- “Troy Gym Teacher Pay Trumps Nationally Recognized Science Teacher”: Since most public school district union contracts act as a one-size-fits-all, teachers are paid based on longevity and degree level, not on how well they do their job. In Troy, this means that seven gym teachers make more money than Rebecca Brewer, an AP biology teacher honored as the ING national Innovative Teacher of the Year.
- “Royal Oak Schools: Buses Or Cadillac Health Care?”: The district eliminated bus services for students, saving $593,162 per year, but could have saved $894,707 by simply ensuring that employees pay 20 percent of their own health care costs. Taxpayers continue to pay 100 percent of the premiums for teachers’ health care.
- “Ten Total Fires and $30K in Average Overtime”: Superior Township firefighters were all paid more than their supervisor thanks to hefty overtime pay.
- “Average Lansing Teacher Missed 3.5 Weeks of School Last Year”: In the Lansing School District, the average teacher was absent 17.6 days during the 2010-11 school year. By comparison, LSD students can face legal action by the district if they accumulate more than 10.
- “Less Than 0.001 Percent of Tenured Teachers Fired Over Past Five Years”: Allegations of kissing students, head-locking children, sexual misconduct, drug use and distributing alcohol to minors was not enough to keep Michigan school districts from paying out millions to get rid of problem teachers in the past five years because of strict union-backed tenure rules.
- “Four School Districts Spend $525K in Attorney Fees Trying to Remove Four Tenured Teachers”: L'Anse Creuse Public Schools spent $158,522 from 2008-2010 to remove one tenured teacher. Swartz Creek Community Schools has spent $140,525 so far in an ongoing case to remove a teacher. Farmington Public Schools spent $116,830 to discharge a teacher in 2009. Mt. Morris Consolidated Schools has spent $109,000 removing one teacher.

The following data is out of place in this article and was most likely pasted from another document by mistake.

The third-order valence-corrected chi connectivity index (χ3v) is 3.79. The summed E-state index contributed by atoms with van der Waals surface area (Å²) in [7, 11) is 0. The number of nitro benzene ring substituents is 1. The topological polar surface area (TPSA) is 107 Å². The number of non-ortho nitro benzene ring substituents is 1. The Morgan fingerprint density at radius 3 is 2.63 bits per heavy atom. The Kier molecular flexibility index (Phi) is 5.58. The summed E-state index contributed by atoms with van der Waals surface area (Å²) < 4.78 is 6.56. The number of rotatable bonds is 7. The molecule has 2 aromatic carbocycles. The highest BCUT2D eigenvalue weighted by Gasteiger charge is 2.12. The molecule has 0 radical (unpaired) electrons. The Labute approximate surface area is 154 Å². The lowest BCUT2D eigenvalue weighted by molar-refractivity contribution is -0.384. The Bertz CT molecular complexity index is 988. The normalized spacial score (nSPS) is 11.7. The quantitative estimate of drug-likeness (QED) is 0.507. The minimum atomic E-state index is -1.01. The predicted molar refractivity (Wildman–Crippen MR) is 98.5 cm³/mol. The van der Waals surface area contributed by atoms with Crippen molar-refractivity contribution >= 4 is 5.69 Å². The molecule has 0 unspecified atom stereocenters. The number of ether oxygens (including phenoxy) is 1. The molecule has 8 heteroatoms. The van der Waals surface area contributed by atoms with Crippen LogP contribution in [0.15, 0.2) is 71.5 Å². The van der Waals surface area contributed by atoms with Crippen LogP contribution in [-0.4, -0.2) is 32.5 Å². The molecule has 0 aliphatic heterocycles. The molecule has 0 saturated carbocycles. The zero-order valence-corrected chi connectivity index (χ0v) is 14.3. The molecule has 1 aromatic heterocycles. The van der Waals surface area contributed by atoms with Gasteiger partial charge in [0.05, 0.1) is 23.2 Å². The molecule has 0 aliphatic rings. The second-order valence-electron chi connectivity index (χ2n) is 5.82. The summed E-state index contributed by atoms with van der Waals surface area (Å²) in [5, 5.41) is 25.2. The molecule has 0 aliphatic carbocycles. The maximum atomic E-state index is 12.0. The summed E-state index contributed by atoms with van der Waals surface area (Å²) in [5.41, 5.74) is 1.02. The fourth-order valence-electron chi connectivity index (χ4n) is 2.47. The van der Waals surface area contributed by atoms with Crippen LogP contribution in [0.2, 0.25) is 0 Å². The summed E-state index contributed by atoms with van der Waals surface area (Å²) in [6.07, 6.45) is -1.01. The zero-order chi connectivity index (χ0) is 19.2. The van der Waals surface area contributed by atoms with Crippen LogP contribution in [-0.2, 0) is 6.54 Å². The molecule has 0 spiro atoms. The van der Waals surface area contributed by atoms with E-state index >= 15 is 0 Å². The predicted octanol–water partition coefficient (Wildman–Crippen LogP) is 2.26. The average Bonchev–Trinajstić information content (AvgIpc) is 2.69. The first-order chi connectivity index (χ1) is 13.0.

In a Weekly Standard piece by professors Fred Siegel and Dan DiSalvo titled "The New Tammany Hall," the problem of public employee unions is described:
Unlike private sector unions, the sheer number of workers represented is not the linchpin of [the public sector unions] influence. Private sector unions have a natural adversary in the owners of the companies with whom they negotiate. But public sector unions have no such natural counterweight. They are a classic case of "client politics," where an interest group's concentrated efforts to secure rewards impose diffused costs on the mass of unorganized taxpayers.
Michigan Capitol Confidential stories from this past year contain many examples of why government employee unionization is inherently corrupting and can result in a quid pro quo between the employees (the union) and the employer (the government). If government unions want to know why we feel their organizations can be a problem for Michigan taxpayers, they don’t need leaked emails: They should just read CapCon.
Michigan Capitol Confidential is the news source produced by the Mackinac Center for Public Policy. Michigan Capitol Confidential reports with a free-market news perspective.